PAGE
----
With ongoing research more and more molecules are proving beneficial.
Here we talk about a few with the best evidence.
Glycolic acid is part of the alpha hydroxy acid group. This acid is widely used for anti ageing skincare, but can also treat hyperpigmentation, acne and rough skin texture.
How does Glycolic acid work within the skin? Glycolic acid penetrates the epidermis and help loosen the bonds that prevent dead skin cells from shedding. Glycolic acid has great exfoliating efficacy, but may also cause irritation and burning of the skin.

Retinoids are the gold standard anti-ageing ingredient and have been an integral part of a comprehensive anti ageing regimen for decades. Retinoids improve cell turnover and help repair damaged cells.
In this way they help to even out dark marks/hyperpigmentation and assist in treating acne lesions. Increased cell turnover improves dullness and rough texture and reduces the appearance of fine lines and wrinkles.
Retinoids also inhibit the production of collagenase thus slowing down the breakdown of collagen and promoting collagen production resulting in a firmer healthier-looking skin . With long term regular use you see renewed radiance, a remarkably smoother appearance, and a noticeable feeling of firmness.
Though retinoids are generally applied at night, remember that they do sensitise your skin to sun, so it very important to wear a sunscreen in the daytime.

The use of antioxidants prevents damage from free radicals related to photo ageing and other cellular processes. Antioxidants reduce oxidative stress by neutralizing free radicals – unstable atoms that have an unpaired electron in their outermost shell. The antioxidants act by binding with the unstable electron and preventing attack on collagen, elastin and other elements of the skin’s architecture.

Stem cells
Stem cells are capable of self renewal. Their role is to replenish dying cells and regenerate damaged tissue. Studies show that topically applied stem cells activate regeneration of human stem cells, protect the cell from oxidative stress, and in this way decrease the appearance of wrinkles. Stem cells prevent premature skin ageing and assist with wound healing.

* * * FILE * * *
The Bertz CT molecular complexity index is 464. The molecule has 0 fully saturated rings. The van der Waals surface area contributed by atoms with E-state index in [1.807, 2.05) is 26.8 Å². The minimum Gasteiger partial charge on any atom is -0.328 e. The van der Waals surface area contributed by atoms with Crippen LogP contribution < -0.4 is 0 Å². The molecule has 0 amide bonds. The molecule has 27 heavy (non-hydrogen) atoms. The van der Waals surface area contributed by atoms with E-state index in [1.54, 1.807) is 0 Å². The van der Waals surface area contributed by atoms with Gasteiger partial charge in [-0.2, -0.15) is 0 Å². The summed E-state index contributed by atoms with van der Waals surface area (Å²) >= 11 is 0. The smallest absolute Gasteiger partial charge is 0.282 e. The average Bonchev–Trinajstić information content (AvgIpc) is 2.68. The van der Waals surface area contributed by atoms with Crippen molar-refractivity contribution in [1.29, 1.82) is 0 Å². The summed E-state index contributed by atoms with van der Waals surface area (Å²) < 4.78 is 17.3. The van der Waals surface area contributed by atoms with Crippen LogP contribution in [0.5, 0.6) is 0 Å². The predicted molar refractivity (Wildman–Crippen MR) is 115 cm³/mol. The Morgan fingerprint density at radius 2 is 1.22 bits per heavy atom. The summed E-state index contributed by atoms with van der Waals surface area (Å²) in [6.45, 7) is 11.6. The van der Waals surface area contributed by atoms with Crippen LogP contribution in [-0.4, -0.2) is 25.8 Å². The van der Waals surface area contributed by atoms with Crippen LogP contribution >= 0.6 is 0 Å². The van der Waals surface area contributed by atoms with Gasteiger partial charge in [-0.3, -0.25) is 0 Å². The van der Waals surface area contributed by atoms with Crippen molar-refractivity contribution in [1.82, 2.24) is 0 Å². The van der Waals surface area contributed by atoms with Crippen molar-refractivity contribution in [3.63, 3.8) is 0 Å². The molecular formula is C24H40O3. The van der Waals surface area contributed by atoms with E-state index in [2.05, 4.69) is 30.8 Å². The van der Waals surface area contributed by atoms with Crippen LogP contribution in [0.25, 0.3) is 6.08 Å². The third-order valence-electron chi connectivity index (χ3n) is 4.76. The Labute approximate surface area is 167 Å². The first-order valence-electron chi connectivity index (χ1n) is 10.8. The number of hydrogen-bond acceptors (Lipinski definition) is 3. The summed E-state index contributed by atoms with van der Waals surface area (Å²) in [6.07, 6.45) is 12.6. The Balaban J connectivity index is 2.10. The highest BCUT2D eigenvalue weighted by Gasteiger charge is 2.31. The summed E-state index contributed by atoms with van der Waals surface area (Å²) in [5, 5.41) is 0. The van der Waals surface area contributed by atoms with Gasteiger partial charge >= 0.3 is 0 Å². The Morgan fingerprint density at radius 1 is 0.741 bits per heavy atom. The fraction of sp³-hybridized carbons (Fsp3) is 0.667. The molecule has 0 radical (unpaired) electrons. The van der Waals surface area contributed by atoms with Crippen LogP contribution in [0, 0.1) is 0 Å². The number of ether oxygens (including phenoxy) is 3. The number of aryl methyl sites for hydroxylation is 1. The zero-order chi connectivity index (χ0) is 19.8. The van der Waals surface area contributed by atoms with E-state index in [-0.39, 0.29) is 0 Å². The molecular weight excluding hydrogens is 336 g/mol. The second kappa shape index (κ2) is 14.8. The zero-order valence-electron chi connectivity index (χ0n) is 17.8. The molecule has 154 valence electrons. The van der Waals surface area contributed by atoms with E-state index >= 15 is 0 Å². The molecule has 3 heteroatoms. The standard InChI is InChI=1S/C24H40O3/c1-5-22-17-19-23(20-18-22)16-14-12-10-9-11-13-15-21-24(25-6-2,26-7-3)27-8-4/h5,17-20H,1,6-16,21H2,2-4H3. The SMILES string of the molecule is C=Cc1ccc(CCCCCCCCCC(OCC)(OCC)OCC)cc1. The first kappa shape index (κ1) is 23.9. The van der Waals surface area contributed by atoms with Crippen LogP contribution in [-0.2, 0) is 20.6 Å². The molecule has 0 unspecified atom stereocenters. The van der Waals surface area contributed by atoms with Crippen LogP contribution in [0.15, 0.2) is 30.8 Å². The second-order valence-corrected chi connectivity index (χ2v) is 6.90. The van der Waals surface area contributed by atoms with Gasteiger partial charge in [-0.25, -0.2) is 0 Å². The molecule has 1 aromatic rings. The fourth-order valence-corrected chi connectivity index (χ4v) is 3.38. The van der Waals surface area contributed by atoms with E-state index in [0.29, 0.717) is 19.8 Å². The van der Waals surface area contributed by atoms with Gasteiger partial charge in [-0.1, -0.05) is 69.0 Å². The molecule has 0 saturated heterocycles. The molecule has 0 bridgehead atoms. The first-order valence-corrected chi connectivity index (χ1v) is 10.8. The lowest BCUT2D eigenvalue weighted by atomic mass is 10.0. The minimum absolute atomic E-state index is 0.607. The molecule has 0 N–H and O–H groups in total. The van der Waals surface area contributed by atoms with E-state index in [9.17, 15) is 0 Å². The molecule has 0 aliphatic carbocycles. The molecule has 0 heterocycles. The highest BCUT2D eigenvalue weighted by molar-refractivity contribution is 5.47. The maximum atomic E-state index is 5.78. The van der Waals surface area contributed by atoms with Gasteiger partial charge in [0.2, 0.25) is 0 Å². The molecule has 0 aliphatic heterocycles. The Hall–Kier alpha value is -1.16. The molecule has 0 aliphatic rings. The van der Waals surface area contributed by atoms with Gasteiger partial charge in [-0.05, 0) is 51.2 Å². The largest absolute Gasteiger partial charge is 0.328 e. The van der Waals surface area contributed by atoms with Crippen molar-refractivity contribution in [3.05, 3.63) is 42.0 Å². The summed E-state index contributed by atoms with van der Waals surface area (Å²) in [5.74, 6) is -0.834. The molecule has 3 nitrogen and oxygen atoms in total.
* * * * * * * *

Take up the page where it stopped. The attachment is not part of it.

Skincare products with stem cells help reverse pre existing damage and protect against further environmental assault.

Hyaluronic acid
This complex sugar is a natural substance that is found in the skin. Hyaluronic acid acts as the skin’s natural “super-sponge” locking in moisture for a plumper, softer and more supple skin.
Hyaluronic acid has become quite a buzz word in the cosmetic industry over the past few years. The natural occurring form declines with ageing. It is therefore a key ingredient in skincare products to rejuvenate dehydrated skin and reduce the appearance of fine lines and wrinkles.

…And of course the number 1 anti ageing ingredient is sunscreen. No anti ageing regimen would be complete without optimal sun protection. Remember the best sunscreen is the one you are happy to use!

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What happens at a cellular level when we age?

– Gradual loss of elasticity:
Collagen and elastin in the dermis keep the skin supple and firm in youth.
Loss of elasticity occurs with degeneration of collagen and elastic fibres of the skin with age. Old fibres accumulate and are fragmented and disorganized. The accumulation of these old fibres inhibits the production of new collagen and elastin. Fibroblasts respond by producing more metalloproteases that further break down the existing collagen. The result is that the skin thins and starts to sag and wrinkle.

-Dehydration and moisture levels:
The ageing skin loses its ability to maintain hydration, due to a decrease in molecules that help the skin retain moisture, such as Hyaluronic Acid and glycosaminoglycans (GAGs). There is also a decline in the lipid production of the skin.
These changes can start in the early 40’s. In addition to this loss of moisture there is also a reduction in sebum production. The result is a dry and dehydrated skin which accentuates the appearance of fine lines and wrinkles.